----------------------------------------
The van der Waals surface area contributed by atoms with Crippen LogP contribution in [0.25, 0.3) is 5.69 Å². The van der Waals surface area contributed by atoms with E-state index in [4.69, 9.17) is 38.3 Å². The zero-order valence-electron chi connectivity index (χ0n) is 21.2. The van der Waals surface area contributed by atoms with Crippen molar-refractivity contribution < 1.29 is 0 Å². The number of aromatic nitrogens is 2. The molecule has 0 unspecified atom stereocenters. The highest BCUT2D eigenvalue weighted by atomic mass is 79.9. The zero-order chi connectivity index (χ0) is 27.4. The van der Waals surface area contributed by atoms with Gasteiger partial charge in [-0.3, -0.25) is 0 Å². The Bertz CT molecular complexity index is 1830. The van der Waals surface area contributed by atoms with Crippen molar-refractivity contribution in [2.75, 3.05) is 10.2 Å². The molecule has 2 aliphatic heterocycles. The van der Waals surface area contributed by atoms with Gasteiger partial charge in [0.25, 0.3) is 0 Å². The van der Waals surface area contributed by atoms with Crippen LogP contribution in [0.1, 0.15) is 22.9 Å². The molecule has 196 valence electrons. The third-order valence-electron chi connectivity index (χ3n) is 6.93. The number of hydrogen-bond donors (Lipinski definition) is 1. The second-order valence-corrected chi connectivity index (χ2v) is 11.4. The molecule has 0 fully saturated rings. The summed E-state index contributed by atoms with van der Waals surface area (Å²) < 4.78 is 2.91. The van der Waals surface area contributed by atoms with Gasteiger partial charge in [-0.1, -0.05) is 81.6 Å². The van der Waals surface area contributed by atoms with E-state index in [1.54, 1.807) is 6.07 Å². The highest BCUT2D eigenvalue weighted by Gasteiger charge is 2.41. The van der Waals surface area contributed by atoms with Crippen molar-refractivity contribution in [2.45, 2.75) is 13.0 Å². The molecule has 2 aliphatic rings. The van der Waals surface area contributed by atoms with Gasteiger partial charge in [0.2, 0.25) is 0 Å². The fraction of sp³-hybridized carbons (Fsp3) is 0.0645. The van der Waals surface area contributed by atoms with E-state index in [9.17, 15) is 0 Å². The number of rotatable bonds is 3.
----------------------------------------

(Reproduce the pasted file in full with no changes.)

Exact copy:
The van der Waals surface area contributed by atoms with Crippen LogP contribution in [0.25, 0.3) is 5.69 Å². The van der Waals surface area contributed by atoms with E-state index in [4.69, 9.17) is 38.3 Å². The zero-order valence-electron chi connectivity index (χ0n) is 21.2. The van der Waals surface area contributed by atoms with Crippen molar-refractivity contribution < 1.29 is 0 Å². The number of aromatic nitrogens is 2. The molecule has 0 unspecified atom stereocenters. The highest BCUT2D eigenvalue weighted by atomic mass is 79.9. The zero-order chi connectivity index (χ0) is 27.4. The van der Waals surface area contributed by atoms with Gasteiger partial charge in [-0.3, -0.25) is 0 Å². The Bertz CT molecular complexity index is 1830. The van der Waals surface area contributed by atoms with Crippen molar-refractivity contribution in [2.75, 3.05) is 10.2 Å². The molecule has 2 aliphatic heterocycles. The van der Waals surface area contributed by atoms with Gasteiger partial charge in [0.25, 0.3) is 0 Å². The van der Waals surface area contributed by atoms with Crippen LogP contribution in [0.1, 0.15) is 22.9 Å². The molecule has 196 valence electrons. The third-order valence-electron chi connectivity index (χ3n) is 6.93. The number of hydrogen-bond donors (Lipinski definition) is 1. The second-order valence-corrected chi connectivity index (χ2v) is 11.4. The molecule has 0 fully saturated rings. The summed E-state index contributed by atoms with van der Waals surface area (Å²) < 4.78 is 2.91. The van der Waals surface area contributed by atoms with Gasteiger partial charge in [-0.1, -0.05) is 81.6 Å². The van der Waals surface area contributed by atoms with E-state index in [1.54, 1.807) is 6.07 Å². The highest BCUT2D eigenvalue weighted by Gasteiger charge is 2.41. The van der Waals surface area contributed by atoms with Crippen molar-refractivity contribution in [2.45, 2.75) is 13.0 Å². The molecule has 2 aliphatic rings. The van der Waals surface area contributed by atoms with Gasteiger partial charge in [0.2, 0.25) is 0 Å². The fraction of sp³-hybridized carbons (Fsp3) is 0.0645. The van der Waals surface area contributed by atoms with E-state index in [9.17, 15) is 0 Å². The number of rotatable bonds is 3.